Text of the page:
Research

Holy grail: Peter Mac researcher’s work on non-genetic therapeutic resistance mechanisms in AML



Can you sum up the aim of your research in 10 words?

To understand the non-genetic processes governing treatment response in cancer.

What led you to this line of research?

I study cancer epigenetics with a particular focus on haematological malignancies such as acute myeloid leukaemia (AML). AML is characterised by a high rate of relapse following clinical remission, often without a clear genetic cause. Previous work in our lab showed that drug resistance can arise in the absence of new DNA mutations and that this was due to a genetically identical but functionally distinct subset of malignant cells that are able to survive treatment and seed relapse. These cells are difficult to isolate and study and so our current line of research is focussed on developing tools to be able to track changes within leukaemic cells as they adapt to and survive drug pressure and through this, identify the defining features of this rare cell subset. This will allow us to prospectively isolate and study them in greater detail which will provide novel opportunities to specifically target them with novel therapeutics.

What aspect of your research excites you the most?

My research requires a single-cell resolution understanding of cancer behaviour. Single-cell sequencing approaches have revolutionised our ability to study individual cells and understand differences between them. The pace of technological innovation in this field is breathtaking, and it is very exciting to be working in an area that is at the bleeding-edge of an intersection between biomedical, molecular and computational biology.

What have you already discovered about non-genetic mechanisms of cancer resistance? 

Using a method known as cellular barcoding in which thousands of cancer cells are individually labelled with a unique and heritable DNA barcode, we could track the fates of individual malignant cells as they encounter and adapt to drug treatment. We found that the progeny of the same few barcoded cells would almost invariably be the ones to drive disease and seed relapse suggesting that there is an intrinsic priming of cellular behaviour. We went on to show that these “primed” cells comprise a rare population within the total pool of barcoded cancer cells and that they display a gene expression profile that distinguishes them from the malignant cells that do not contribute to the disease. By studying the gene expression profiles of these primed cells we were also able to identify and validate factors that are required for this priming behaviour.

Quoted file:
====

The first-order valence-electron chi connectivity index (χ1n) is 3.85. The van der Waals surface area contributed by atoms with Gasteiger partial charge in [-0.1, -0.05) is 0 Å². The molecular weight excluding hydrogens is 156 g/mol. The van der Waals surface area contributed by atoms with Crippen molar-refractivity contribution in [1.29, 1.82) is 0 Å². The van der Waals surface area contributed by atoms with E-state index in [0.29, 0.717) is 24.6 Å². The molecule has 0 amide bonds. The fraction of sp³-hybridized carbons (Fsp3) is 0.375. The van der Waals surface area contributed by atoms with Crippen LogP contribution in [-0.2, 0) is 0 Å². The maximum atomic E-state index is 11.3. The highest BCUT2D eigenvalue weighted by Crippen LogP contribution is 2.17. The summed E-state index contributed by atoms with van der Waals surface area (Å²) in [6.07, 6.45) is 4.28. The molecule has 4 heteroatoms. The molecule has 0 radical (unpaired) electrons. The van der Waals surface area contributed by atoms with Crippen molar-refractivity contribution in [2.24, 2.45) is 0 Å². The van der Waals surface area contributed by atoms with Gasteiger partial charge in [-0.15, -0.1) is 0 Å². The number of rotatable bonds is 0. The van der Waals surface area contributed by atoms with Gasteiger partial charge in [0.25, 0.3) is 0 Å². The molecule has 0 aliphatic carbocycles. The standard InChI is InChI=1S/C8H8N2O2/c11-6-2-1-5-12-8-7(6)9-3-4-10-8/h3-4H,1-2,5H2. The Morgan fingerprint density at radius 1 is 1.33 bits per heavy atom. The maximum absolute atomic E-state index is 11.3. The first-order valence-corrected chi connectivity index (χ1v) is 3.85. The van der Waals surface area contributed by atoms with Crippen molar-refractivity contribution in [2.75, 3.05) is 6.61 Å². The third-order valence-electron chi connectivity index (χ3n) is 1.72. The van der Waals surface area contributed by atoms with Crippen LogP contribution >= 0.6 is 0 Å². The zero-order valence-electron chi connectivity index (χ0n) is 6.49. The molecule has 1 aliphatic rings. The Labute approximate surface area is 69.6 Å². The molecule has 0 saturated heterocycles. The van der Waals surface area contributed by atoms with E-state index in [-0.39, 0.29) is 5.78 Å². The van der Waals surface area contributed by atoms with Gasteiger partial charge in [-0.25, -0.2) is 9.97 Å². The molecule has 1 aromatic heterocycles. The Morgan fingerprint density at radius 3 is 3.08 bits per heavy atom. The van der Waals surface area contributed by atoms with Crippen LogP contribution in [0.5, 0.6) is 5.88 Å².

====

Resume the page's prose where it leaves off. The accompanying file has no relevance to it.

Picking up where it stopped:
You recently won a research grant. How will this spur your research? 

I was awarded an early career special fellowship from the Leukemia and Lymphoma society in the USA. This three-year fellowship will support my research into non-genetic mechanisms of leukaemia development and treatment resistance and allow me the opportunity to further develop these insights into new knowledge and therapeutic opportunities.

How and when could your findings impact patient care?

If you look across genetic profiling studies of AML patients one thing that is clear is that up to 40% of patients in some cohorts show no clear relapse-specific driver mutations, suggesting it is a non-genetic process that is driving tumour progression in a significant proportion of cases. The biological processes behind this are poorly understood. Our cellular barcoding methodology can identify the key factors that control non-genetic tumour evolution and therapeutic resistance. We hope that within the next 3–5 years this method can be further applied in a variety of cancer contexts to identify biomarkers that can better monitor residual disease in patients alongside current methods focussed on tracking DNA mutations. Further down the line, we hope to develop our insights into novel therapeutics to inhibit this non-genetic route to relapse.

What’s your Holy Grail — the one thing you’d like to achieve in your research career?

The holy grail of epigenetics is to understand how two cells which share the same DNA can behave differently when faced with the same stimulus. In cancer this translates into understanding 1) how genetically identical cancer cells can transition between different states and what factors define these states, 2) how cells become fixed in certain states following drug pressure or other stimuli without changes to the DNA and finally, 3) how we can inhibit or circumvent this process to provide more durable treatment responses.

What is your biggest research hurdle?

COVID-19 has impacted almost every aspect of laboratory research. While access to laboratory facilities is now less of an issue, supply chains are still under massive pressure and acquiring reagents necessary to do experiments remains a challenge.

Who has inspired you in work or life? 

I am inspired most by my parents, family, and kids who help me maintain perspective on what is most important in life and who are relentlessly supportive of my endeavours.

What new hobby have you picked up during COVID?

Reading for pleasure is something that I have refocussed on during COVID. Also making the most of lockdowns by playing with my kids at every opportunity. I have become pretty good at LEGO.

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